Why take responsibility for other people’s political impositions and actions?

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Taking responsibility

After high-profile robberies, policemen often invade the area to arrest young men they see in the area. They manipulate or torture these young men until the young men admit knowing or being part of the robbery gang. Due to its deficiency in getting actionable truth, human-right groups oppose the act of extracting criminal confessions through torture and mental manipulations in the absence of a lawyer. By constantly repeating fraudulently obtained confessions, some victims start accepting responsibility for things they did not do.



The speed with which some Nigerians admit or generalize responsibility for Nigeria’s dysfunctional structure suggests a mental conditioning.[1] They blame farmers for increasing food prices during fuel price-hike without considering that farmers use fuel in transporting their harvests and still depend on other hiked products. They blame students for not taking education seriously, even when first-class graduates are hopelessly unemployed. They identify, generalize and blame people’s desperate actions for survival in the colonially-rigged system as the root cause of Nigeria’s problem. Soon, they will extend the blame to the unborn children, who will be born and raised within the unproductive and unconsented system.

 

Properly resolving social issues requires accepting responsibility for past faults. It is like clearing unwanted plants from a field before planting new ones, so the new ones can grow uninterrupted. The new farmer could charge the previous farmer to uproot the unwanted plants, or take responsibility for uprooting them himself. Likewise, people who wish to reorder a failed society can blame pioneers or former administrators or simply take responsibility just for progress. People can take responsibility for other people’s actions and deeds for some factors.



Factors for taking responsibility for other people’s actions

Timidity: due to intellectual, financial, social or military inability to defend themselves or challenge accusations, people can accept responsibility for other people’s actions. This can be called intimidation. Such could be seen between policemen and suspects, tough lecturers and shy students, bullies and snowflakes.

 

Stockholm syndrome: after interacting with their captors or kidnappers for some time, some people develop some affection for their kidnappers/oppressors. It occurs when hostages or abuse victims bond with their captors or abusers.[2] In such emotional disorder, captives can seek to shield their captors by taking responsibility or excusing their captors.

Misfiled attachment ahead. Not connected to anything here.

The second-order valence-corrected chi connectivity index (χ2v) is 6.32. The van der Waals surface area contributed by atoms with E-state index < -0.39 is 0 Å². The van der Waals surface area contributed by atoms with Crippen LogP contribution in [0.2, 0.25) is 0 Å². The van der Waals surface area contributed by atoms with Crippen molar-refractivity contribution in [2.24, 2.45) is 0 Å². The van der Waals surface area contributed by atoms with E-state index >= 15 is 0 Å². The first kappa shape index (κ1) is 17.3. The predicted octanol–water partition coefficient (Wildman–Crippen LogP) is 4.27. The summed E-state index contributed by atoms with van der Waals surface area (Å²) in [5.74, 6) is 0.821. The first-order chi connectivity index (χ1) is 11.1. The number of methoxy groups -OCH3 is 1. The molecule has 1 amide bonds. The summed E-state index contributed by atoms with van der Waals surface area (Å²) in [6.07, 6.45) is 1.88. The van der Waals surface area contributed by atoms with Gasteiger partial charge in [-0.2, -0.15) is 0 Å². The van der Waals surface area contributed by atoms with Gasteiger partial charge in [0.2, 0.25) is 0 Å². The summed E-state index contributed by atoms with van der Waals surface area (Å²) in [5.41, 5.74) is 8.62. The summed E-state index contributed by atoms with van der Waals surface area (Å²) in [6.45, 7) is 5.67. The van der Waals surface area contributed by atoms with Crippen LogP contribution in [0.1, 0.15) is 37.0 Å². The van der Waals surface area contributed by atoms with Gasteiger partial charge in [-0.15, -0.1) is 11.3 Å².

Magnanimity: when you understand the situation and yet offer to take the responsibility to liberate a weaker person or as personal sacrifice for social growth and progress. For instance, a father takes responsibility for his child’s vandalism, a man for his wife, a mother for her children and so on. Also, a man paying for damages incurred by a homeless person or clearing a littered road.

 

The speed for accepting, generalizing or diverting responsibility for Nigeria’s dysfunctional system to the victims cannot be attributed to magnanimity. The postcolonial defenders neither understand the foundational effect of colonialism, nor the requirements for progressive society. Instead, their defence follows from either Stockholm disorder (in admiring foreign lifestyle) or timidity (historical fear and ignorance). So today, “the African himself has doubts about his capacity to transform and develop his natural environment. With such doubts, he even challenges those of his brothers who say that Africa can and will develop through the efforts of its own people.”[3]

 

The yardstick for measuring working societies is their productivity and social responsibility. Productivity comes from applying scientific knowledge on mineral resources to create useful items, and social responsibility comes from people’s collaboration in using human and material resources for common good. This collaboration for common good is guided by the ideals (optimum expected behavior) they choose and codify as laws.